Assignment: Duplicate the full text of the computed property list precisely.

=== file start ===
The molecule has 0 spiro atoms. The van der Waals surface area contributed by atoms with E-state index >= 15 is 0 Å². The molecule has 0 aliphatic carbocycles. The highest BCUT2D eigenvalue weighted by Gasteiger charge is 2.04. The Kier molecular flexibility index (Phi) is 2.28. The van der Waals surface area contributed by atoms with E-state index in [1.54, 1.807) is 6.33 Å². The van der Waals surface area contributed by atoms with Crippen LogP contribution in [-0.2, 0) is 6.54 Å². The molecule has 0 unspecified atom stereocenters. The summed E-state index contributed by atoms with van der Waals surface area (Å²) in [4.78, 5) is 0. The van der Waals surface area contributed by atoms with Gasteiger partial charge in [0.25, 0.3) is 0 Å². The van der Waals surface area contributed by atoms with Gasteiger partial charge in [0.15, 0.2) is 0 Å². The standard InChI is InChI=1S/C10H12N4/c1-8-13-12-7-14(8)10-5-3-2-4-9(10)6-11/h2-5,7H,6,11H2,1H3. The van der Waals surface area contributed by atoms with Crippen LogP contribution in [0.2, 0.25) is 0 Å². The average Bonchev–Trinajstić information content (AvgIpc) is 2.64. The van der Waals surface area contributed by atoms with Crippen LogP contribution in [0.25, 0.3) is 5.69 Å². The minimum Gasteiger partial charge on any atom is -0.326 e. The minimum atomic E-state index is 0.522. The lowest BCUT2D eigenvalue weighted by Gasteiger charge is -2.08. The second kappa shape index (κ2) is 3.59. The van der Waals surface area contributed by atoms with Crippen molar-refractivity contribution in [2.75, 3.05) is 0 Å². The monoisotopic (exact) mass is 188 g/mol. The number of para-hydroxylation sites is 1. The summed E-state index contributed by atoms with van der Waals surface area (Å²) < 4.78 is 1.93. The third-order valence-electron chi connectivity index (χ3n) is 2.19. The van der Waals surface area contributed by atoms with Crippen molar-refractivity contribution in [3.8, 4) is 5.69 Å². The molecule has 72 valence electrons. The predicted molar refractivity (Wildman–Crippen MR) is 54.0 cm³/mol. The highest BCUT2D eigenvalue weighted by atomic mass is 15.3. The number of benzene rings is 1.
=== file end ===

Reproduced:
The molecule has 0 spiro atoms. The van der Waals surface area contributed by atoms with E-state index >= 15 is 0 Å². The molecule has 0 aliphatic carbocycles. The highest BCUT2D eigenvalue weighted by Gasteiger charge is 2.04. The Kier molecular flexibility index (Phi) is 2.28. The van der Waals surface area contributed by atoms with E-state index in [1.54, 1.807) is 6.33 Å². The van der Waals surface area contributed by atoms with Crippen LogP contribution in [-0.2, 0) is 6.54 Å². The molecule has 0 unspecified atom stereocenters. The summed E-state index contributed by atoms with van der Waals surface area (Å²) in [4.78, 5) is 0. The van der Waals surface area contributed by atoms with Gasteiger partial charge in [0.25, 0.3) is 0 Å². The van der Waals surface area contributed by atoms with Gasteiger partial charge in [0.15, 0.2) is 0 Å². The standard InChI is InChI=1S/C10H12N4/c1-8-13-12-7-14(8)10-5-3-2-4-9(10)6-11/h2-5,7H,6,11H2,1H3. The van der Waals surface area contributed by atoms with Crippen LogP contribution in [0.2, 0.25) is 0 Å². The average Bonchev–Trinajstić information content (AvgIpc) is 2.64. The van der Waals surface area contributed by atoms with Crippen LogP contribution in [0.25, 0.3) is 5.69 Å². The minimum Gasteiger partial charge on any atom is -0.326 e. The minimum atomic E-state index is 0.522. The lowest BCUT2D eigenvalue weighted by Gasteiger charge is -2.08. The second kappa shape index (κ2) is 3.59. The van der Waals surface area contributed by atoms with Crippen molar-refractivity contribution in [2.75, 3.05) is 0 Å². The monoisotopic (exact) mass is 188 g/mol. The number of para-hydroxylation sites is 1. The summed E-state index contributed by atoms with van der Waals surface area (Å²) < 4.78 is 1.93. The third-order valence-electron chi connectivity index (χ3n) is 2.19. The van der Waals surface area contributed by atoms with Crippen molar-refractivity contribution in [3.8, 4) is 5.69 Å². The molecule has 72 valence electrons. The predicted molar refractivity (Wildman–Crippen MR) is 54.0 cm³/mol. The highest BCUT2D eigenvalue weighted by atomic mass is 15.3. The number of benzene rings is 1.